Moreover, I believe that, in the absence of stimulus, the present global crisis would be much more severe. In fact, it could threaten systemic collapse and a Great Depression — if allowed to continue without some measure of countervailing monetary and fiscal stimulus. Not everyone agrees with this view. Some believe that the economy is self-equilibrating, meaning that the ship will eventually right itself once you “purge the rottenness out of the system”, as Andrew Mellon is reputed to have said.
I wrote a lengthy post dedicated to this theme. My prediction was that a “collective debt reduction across a wide swathe of countries cannot occur indefinitely under smooth glide-path scenarios”. I said trying to cut government and private sector debt at the same time would be the origins of the next crisis.
I have to be honest, sometime in 2009 after The Fake Recovery was engineered, I came to the view that Felix Zulauf has about the inevitability of this crisis. This is what I was thinking about earlier today. The question I was asking myself had a lot to do with the tension between hope and expectations, and between policy advocacy and prognostication. I like to be optimistic without losing view of reality. My tack has been to hope for the best, prepare for the worst and expect something in between. This creates a tension for me in my writing because, depending upon whether I am expressing my hope and advocating a policy or expressing my expectations and making a prediction, you can get two different views. The aspirational advocacy pieces are fewer these days (since I wrote that they would be last year). Today, I write in more in terms of crisis policy paths and potential outcomes based on those.
Overall, my sense is that policy makers are too wedded to the status quo until the system collapses. For example, Franklin Roosevelt was not prepared to deliver a radical agenda in 1932. He campaigned to be more Hooveresque than Herbert Hoover had been, meaning putting teeth into the words of fiscal probity that Hoover preached but did not practice. That was standard orthodoxy at the time. Events caught up with Roosevelt and he changed tack.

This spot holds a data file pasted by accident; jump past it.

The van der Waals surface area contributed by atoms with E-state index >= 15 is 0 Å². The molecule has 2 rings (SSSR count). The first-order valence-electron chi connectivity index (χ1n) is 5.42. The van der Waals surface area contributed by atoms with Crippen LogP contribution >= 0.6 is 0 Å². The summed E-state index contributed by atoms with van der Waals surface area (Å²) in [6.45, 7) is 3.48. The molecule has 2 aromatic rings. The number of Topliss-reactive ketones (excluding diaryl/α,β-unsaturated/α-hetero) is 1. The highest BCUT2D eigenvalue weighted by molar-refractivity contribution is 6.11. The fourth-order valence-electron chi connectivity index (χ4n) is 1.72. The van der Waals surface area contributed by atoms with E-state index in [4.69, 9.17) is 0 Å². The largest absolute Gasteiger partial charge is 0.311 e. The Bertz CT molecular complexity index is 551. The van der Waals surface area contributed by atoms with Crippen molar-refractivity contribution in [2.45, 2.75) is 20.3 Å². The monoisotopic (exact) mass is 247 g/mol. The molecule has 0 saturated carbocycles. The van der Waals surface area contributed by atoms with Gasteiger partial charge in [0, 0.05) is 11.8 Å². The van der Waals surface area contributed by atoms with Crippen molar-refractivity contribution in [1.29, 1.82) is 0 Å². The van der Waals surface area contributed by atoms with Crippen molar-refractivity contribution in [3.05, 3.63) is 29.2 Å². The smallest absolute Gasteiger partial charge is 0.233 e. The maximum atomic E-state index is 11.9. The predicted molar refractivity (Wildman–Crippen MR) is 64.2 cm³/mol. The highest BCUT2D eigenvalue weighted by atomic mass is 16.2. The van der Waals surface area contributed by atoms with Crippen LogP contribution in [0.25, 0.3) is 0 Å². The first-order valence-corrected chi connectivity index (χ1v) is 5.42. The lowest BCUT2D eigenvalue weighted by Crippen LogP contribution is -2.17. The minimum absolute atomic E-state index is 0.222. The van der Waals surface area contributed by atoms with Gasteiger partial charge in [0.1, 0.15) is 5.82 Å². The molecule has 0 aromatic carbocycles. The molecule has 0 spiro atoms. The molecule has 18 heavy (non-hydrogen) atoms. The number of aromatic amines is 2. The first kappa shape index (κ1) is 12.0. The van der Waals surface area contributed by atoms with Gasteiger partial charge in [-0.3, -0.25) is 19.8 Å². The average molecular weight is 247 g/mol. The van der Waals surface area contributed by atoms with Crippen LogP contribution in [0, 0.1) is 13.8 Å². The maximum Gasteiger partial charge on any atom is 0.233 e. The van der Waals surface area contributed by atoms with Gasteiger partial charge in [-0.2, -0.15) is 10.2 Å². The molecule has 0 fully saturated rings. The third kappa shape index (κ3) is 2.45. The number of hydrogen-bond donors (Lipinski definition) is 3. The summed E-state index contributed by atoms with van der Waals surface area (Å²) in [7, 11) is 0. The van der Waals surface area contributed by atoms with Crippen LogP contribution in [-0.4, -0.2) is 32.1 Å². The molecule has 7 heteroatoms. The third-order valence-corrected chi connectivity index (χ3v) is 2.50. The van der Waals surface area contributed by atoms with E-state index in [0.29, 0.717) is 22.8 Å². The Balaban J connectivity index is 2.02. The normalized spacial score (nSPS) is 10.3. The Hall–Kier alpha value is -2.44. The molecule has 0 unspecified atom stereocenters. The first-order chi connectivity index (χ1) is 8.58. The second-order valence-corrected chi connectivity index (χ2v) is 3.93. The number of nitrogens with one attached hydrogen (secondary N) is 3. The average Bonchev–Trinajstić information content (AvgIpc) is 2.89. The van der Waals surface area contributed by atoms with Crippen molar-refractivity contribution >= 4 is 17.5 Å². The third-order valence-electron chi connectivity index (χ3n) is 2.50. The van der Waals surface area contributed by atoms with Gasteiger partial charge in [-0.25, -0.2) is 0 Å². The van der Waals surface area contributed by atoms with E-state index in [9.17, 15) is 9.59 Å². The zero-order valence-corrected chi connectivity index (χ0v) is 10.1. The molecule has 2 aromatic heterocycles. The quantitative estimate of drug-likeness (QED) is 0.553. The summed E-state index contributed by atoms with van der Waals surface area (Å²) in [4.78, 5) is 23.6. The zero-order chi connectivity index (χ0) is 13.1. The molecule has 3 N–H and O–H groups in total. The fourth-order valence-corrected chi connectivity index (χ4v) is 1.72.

This is why I have written an increasing number of posts referencing Herbert Hoover. I think it’s important to remember what Hoover was saying and doing. I see Barack Obama as a similar character. He is someone who stepped into a serious economic problem, unaware of how serious it was at the time. Both Hoover and Obama have been prepared to do some unpopular things to right the ship. However, neither was prepared to deliver the kind of radical agenda that Roosevelt did. It is seeing Obama in action which has most convinced me of the Zulauf view that the die may be cast. I am ever hopeful, so I say the die may be cast. I am hoping that it is not.
Source: Felix Zulauf: The Die is Cast – Barry Ritholtz
Here’s a partial list of the posts that show the evolution of my ideas at Credit Writedowns (I will add to this list in the next few hours as I think of posts that best reflect what I have been saying on this site. Feel free to make suggestions. That would be appreciated.)
- The US Economy 2008 – March 2008
- A populist interpretation of the latest Boom-Bust cycle – March 2008
- The Swedish banking crisis response – a model for the future? – August 2008
- Confessions of an Austrian economist – December 2008
- What does Mises say about trying to stimulate the economy out of recession– December 2008
- A brief philosophical argument about the role of government, stimulus and recession– December 2008
- A conversation with Bridgewater Associates’ Ray Dalio – February 2009
- The Fake Recovery – April 2009
- The recession is over but the depression has just begun – October 2009
- Moving away from stimulus happy talk to focus on malinvestment – December 2009
- The origins of the next crisis – April 2010
- A few thoughts about the euro crisis and the psychology of change – June 2010
- Less Policy Advocacy and More Policy Forecasting at Credit Writedowns – October 2010
- Three options for the euro zone: monetisation, default, or break-up – November 2010
- Corporatism masquerading as Liberty – February 2011
- The political economy of the European sovereign debt crisis – June 2011
- The End of the Fake Recovery – October 2011